Once fired up, the CNPS9900-MAX Blue proved to be very noisy, even with the fan-speed reduction cable installed. This is largely because of the sheer volume of air it was shifting; it was a match for even the mighty dual fan-wielding Thermaltake Frio
Not surprisingly, this massive amount of airflow translated into some of the best results we’ve seen from a single fan CPU cooler. Only the Frio at its highest fan speed setting beat the CNPS9900-MAX Blue in our LGA1155 system, thanks to its awesome 51o
C load delta T. Inserting the fan-speed-reduction cable saw this result rise to 53o
C, which is still a solid result.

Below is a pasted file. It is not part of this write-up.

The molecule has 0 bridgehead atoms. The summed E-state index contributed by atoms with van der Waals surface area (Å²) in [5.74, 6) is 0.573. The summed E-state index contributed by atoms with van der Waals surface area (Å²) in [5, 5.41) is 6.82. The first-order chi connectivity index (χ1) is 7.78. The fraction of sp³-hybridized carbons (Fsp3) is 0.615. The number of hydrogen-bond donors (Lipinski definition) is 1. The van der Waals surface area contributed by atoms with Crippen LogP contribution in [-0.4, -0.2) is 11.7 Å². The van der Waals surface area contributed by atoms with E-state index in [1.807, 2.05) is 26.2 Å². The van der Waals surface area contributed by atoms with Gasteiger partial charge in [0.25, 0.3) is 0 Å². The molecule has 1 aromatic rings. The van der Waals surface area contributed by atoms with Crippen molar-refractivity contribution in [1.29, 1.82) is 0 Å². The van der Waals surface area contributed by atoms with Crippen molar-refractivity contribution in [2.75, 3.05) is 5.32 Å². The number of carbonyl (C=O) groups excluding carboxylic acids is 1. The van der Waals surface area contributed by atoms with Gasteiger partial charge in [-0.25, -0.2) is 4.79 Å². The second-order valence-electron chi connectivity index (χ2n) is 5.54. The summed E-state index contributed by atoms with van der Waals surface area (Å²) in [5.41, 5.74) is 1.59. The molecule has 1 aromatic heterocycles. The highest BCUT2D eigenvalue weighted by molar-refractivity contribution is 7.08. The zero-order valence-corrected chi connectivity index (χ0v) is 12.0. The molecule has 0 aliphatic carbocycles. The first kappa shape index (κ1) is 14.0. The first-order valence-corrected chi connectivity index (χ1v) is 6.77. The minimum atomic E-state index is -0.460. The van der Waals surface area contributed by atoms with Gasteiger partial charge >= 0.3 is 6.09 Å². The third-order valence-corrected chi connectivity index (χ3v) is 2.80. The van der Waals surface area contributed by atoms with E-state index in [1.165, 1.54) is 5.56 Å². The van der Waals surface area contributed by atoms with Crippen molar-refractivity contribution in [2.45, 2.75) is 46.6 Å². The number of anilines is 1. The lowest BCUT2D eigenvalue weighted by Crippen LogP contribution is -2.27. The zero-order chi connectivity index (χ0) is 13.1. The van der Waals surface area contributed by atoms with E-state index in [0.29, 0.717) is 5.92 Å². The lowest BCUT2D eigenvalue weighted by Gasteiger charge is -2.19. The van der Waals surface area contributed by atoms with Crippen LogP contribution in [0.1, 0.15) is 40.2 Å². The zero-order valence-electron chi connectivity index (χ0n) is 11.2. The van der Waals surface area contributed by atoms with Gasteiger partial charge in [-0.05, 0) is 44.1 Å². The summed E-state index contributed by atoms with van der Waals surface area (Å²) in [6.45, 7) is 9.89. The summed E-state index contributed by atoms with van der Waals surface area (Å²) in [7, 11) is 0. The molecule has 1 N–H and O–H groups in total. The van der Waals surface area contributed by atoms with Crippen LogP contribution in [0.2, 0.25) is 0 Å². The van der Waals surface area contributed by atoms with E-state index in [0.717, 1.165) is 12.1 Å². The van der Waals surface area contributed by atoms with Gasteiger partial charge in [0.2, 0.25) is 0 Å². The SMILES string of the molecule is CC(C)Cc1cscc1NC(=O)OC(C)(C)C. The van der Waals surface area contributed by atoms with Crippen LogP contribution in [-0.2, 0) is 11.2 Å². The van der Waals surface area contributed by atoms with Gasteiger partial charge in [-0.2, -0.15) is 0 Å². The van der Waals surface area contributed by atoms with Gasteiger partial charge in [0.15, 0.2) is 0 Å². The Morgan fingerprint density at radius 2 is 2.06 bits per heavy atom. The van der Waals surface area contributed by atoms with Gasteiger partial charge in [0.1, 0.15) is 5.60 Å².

Click to enlarge
The CNPS9900-MAX Blue was also one of three coolers that we’ve seen that can manage a delta T of under 30o
C in our toasty Socket AM3 system. Its result of 26o
C was just 6o
C warmer than the imperious Frio, which again came out on top. As you’d expect, installing the fan-speed reduction cable saw this temperature rise again, this time by 8o
While the CNPS9900-MAX Blue returned some excellent results, it’s also very expensive, retailing for £49. This is £11 more expensive than the Frio, and in both our test systems, the Thermaltake Frio
matched or bettered its performance and was quieter.
It’s clear that the CNPS9900-MAX Blue uses brute force to punch its way towards the top of the graphs
. This might be acceptable if humans didn’t have ears, but unfortunately we do, and some fairly good ones too. As such, unless you’re in love with the CNPS9900-MAX Blue’s classic flower design, we recommend sticking to tower coolers.
AMD Socket AM3 Scores
Intel LGA1155 Scores